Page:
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I'm Aware That I'm Rare: the phaware® podcast

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Lindsey and Josh Belt Transcript

Dec 22, 2016




In January of 2013, Lindsey and Josh Belt’s 5 year-old son Joel was diagnosed with a severe lung disease called idiopathic pulmonary hypertension (PH). Since Joel's diagnosis, the Belts have been on a mission to spread the message of HOPE! In 2013 & 2014, they hosted Color PHor A Cure 5K to raise awareness for pediatric PH research. The passionate desire to spread hope and raise awareness for PH also led the couple to create The Anchored In Hope Shop.Learn more about pulmonary hypertension at phaware365.global. Never miss an episode with the phaware® podcast app. Follow us @phaware on facebook, twitterinstragram, youtube & linkedin #phaware 

Josh:
Joshua Belt from Jennings, Louisiana and my wife Lindsey Belt. 2013, our son was just having some complications breathing and we thought it was asthma. Over the course of a couple months we tried different things to try to fix it. It wasn't helping. Then we went and saw our pediatrician one day when Joel was doing pretty bad and he said, "Something's wrong with your son's heart, you need to go get an electrocardiogram." We went off to a bigger hospital, they did an electrocardiogram and came in and told us our son had cardiac heart failure and they weren't exactly sure what it was. That night they actually had an ER doctor that actually new of PH and came in and said, "Hey, I'm pretty sure I think this is what it is. We don't know why he has it, but we think your son has pulmonary hypertension." We got life-flighted a day later to a bigger hospital, which later confirmed that he did have pulmonary hypertension.

Lindsey:
He was newly diagnosed. You want to help, you want to fix your son, you want to do something, and so got him the best doctor and medication. You can only do so much. We just felt like we need to give back, we need to let people know we need to do something. One night just sitting down we said, "Let's do a 5K, we can do this, let's do a color run." It just went from there. Our community got involved and it just picked up and was huge.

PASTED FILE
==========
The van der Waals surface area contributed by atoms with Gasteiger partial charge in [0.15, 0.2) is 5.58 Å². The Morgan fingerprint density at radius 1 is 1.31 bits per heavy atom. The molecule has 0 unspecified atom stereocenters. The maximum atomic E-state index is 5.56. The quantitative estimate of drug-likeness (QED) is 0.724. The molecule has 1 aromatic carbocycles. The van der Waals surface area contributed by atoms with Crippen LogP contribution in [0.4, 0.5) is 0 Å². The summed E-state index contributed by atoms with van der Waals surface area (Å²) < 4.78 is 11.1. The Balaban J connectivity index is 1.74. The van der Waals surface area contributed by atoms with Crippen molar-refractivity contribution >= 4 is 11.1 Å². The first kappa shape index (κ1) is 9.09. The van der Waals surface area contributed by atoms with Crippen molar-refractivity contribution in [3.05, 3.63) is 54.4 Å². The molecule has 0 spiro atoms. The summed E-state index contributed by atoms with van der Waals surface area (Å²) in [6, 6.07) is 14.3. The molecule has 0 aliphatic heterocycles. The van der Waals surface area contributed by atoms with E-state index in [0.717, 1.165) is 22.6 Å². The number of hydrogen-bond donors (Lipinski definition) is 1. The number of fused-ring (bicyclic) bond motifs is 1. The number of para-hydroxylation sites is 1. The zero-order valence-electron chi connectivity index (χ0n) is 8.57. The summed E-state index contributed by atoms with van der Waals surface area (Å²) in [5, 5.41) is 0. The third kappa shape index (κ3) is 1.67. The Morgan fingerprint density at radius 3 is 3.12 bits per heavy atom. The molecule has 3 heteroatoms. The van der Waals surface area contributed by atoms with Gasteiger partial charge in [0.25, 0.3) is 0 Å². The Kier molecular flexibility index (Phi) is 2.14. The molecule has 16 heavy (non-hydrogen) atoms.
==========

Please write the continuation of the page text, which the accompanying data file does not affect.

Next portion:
Josh:
I think when we heard how little there was for pediatrics, we just felt like we can't just sit back and do nothing. We've got to do something. Literally just a couple phone calls to some good friends and said, "How many of you would be interested in helping us put together a fundraiser?" We had overwhelming support and they said, "Let's do it," so we said, "Let's go." The rest is history from there, so it took off. Six months into the treatment of his PH, doctors told us he had a year left to live, just pretty much said, "Let's just try to give him the best quality of life as we possibly could." One of the big transitions was actually trying to find even another doctor that could help us out and maybe even give us even a little bit more hope. That was a big transition, we went to another hospital, found a different doctor that really helped us there. Then of course, through that, we just had a lot of ups and downs, even with his health.

Lindsey:
He was not doing well. We had heard about this thing called a Potts shunt. It was done less than ten in the United States for pediatrics and for PH. Our doctor got a lot of opinions said, "Now's the time." We went to another hospital that we didn't even know anything of, but came through this surgery and he is doing incredible, so much better. He's not in heart failure anymore. He couldn't run before, he couldn't play like he wanted; now he can. We've been through a lot of ups and downs. We're on more of the upside.